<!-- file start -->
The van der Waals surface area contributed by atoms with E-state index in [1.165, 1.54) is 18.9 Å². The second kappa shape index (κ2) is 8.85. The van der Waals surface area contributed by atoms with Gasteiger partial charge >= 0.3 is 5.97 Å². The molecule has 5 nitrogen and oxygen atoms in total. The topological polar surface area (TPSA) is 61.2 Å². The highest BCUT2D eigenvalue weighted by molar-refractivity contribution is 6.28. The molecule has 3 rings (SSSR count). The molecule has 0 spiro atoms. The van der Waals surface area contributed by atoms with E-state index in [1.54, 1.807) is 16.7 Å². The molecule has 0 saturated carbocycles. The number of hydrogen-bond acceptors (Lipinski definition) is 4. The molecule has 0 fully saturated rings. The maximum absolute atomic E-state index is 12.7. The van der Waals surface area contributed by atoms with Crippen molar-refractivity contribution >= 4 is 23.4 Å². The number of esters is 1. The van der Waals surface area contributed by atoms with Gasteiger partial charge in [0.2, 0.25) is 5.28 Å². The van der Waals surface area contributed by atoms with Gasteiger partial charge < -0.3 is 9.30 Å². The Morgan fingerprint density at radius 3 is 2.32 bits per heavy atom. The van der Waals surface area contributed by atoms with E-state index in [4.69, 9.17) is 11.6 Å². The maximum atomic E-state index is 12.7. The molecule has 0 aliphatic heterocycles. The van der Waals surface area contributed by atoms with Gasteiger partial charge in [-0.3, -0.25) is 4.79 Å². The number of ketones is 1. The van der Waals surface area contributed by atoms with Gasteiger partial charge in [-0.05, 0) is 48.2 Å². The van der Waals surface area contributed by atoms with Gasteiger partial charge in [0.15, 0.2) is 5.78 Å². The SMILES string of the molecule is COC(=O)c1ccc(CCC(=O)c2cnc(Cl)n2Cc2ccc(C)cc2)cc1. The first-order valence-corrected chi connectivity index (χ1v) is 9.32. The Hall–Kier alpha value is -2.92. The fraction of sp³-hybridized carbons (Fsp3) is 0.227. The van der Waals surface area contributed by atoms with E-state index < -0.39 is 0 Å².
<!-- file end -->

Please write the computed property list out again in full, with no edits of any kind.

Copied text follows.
The van der Waals surface area contributed by atoms with E-state index in [1.165, 1.54) is 18.9 Å². The second kappa shape index (κ2) is 8.85. The van der Waals surface area contributed by atoms with Gasteiger partial charge >= 0.3 is 5.97 Å². The molecule has 5 nitrogen and oxygen atoms in total. The topological polar surface area (TPSA) is 61.2 Å². The highest BCUT2D eigenvalue weighted by molar-refractivity contribution is 6.28. The molecule has 3 rings (SSSR count). The molecule has 0 spiro atoms. The van der Waals surface area contributed by atoms with E-state index in [1.54, 1.807) is 16.7 Å². The molecule has 0 saturated carbocycles. The number of hydrogen-bond acceptors (Lipinski definition) is 4. The molecule has 0 fully saturated rings. The maximum absolute atomic E-state index is 12.7. The van der Waals surface area contributed by atoms with Crippen molar-refractivity contribution >= 4 is 23.4 Å². The number of esters is 1. The van der Waals surface area contributed by atoms with Gasteiger partial charge in [0.2, 0.25) is 5.28 Å². The van der Waals surface area contributed by atoms with Gasteiger partial charge < -0.3 is 9.30 Å². The Morgan fingerprint density at radius 3 is 2.32 bits per heavy atom. The van der Waals surface area contributed by atoms with E-state index in [4.69, 9.17) is 11.6 Å². The maximum atomic E-state index is 12.7. The molecule has 0 aliphatic heterocycles. The van der Waals surface area contributed by atoms with Gasteiger partial charge in [-0.3, -0.25) is 4.79 Å². The number of ketones is 1. The van der Waals surface area contributed by atoms with Gasteiger partial charge in [-0.05, 0) is 48.2 Å². The van der Waals surface area contributed by atoms with Gasteiger partial charge in [0.15, 0.2) is 5.78 Å². The SMILES string of the molecule is COC(=O)c1ccc(CCC(=O)c2cnc(Cl)n2Cc2ccc(C)cc2)cc1. The first-order valence-corrected chi connectivity index (χ1v) is 9.32. The Hall–Kier alpha value is -2.92. The fraction of sp³-hybridized carbons (Fsp3) is 0.227. The van der Waals surface area contributed by atoms with E-state index < -0.39 is 0 Å².